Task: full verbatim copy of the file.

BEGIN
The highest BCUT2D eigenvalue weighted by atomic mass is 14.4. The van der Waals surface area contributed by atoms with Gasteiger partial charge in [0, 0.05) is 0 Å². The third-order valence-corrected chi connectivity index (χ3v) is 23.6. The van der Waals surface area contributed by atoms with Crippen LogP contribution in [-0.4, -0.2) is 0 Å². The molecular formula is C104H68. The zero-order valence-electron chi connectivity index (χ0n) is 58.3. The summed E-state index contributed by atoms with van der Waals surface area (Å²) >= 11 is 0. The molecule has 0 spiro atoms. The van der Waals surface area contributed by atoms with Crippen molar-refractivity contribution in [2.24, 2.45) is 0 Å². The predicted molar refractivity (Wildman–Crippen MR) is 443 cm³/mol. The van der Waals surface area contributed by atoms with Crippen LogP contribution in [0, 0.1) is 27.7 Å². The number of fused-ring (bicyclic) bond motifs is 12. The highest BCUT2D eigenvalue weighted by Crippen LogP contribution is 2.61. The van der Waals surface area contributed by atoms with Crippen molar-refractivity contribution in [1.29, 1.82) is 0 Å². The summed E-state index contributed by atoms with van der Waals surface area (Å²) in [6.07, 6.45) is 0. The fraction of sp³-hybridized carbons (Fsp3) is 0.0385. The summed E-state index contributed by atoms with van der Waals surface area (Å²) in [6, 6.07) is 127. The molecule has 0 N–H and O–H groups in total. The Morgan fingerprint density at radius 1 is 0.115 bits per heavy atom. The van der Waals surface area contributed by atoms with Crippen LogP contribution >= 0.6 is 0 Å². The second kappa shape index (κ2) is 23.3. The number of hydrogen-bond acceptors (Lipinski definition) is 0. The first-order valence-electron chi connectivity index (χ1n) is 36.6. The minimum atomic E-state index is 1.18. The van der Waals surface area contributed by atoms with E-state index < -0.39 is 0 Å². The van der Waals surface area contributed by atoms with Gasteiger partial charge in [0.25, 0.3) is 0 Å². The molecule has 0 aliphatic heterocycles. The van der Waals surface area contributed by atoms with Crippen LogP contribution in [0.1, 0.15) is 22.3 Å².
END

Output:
The highest BCUT2D eigenvalue weighted by atomic mass is 14.4. The van der Waals surface area contributed by atoms with Gasteiger partial charge in [0, 0.05) is 0 Å². The third-order valence-corrected chi connectivity index (χ3v) is 23.6. The van der Waals surface area contributed by atoms with Crippen LogP contribution in [-0.4, -0.2) is 0 Å². The molecular formula is C104H68. The zero-order valence-electron chi connectivity index (χ0n) is 58.3. The summed E-state index contributed by atoms with van der Waals surface area (Å²) >= 11 is 0. The molecule has 0 spiro atoms. The van der Waals surface area contributed by atoms with Crippen molar-refractivity contribution in [2.24, 2.45) is 0 Å². The predicted molar refractivity (Wildman–Crippen MR) is 443 cm³/mol. The van der Waals surface area contributed by atoms with Crippen LogP contribution in [0, 0.1) is 27.7 Å². The number of fused-ring (bicyclic) bond motifs is 12. The highest BCUT2D eigenvalue weighted by Crippen LogP contribution is 2.61. The van der Waals surface area contributed by atoms with Crippen molar-refractivity contribution in [1.29, 1.82) is 0 Å². The summed E-state index contributed by atoms with van der Waals surface area (Å²) in [6.07, 6.45) is 0. The fraction of sp³-hybridized carbons (Fsp3) is 0.0385. The summed E-state index contributed by atoms with van der Waals surface area (Å²) in [6, 6.07) is 127. The molecule has 0 N–H and O–H groups in total. The Morgan fingerprint density at radius 1 is 0.115 bits per heavy atom. The van der Waals surface area contributed by atoms with Crippen LogP contribution >= 0.6 is 0 Å². The second kappa shape index (κ2) is 23.3. The number of hydrogen-bond acceptors (Lipinski definition) is 0. The first-order valence-electron chi connectivity index (χ1n) is 36.6. The minimum atomic E-state index is 1.18. The van der Waals surface area contributed by atoms with E-state index < -0.39 is 0 Å². The van der Waals surface area contributed by atoms with Gasteiger partial charge in [0.25, 0.3) is 0 Å². The molecule has 0 aliphatic heterocycles. The van der Waals surface area contributed by atoms with Crippen LogP contribution in [0.1, 0.15) is 22.3 Å².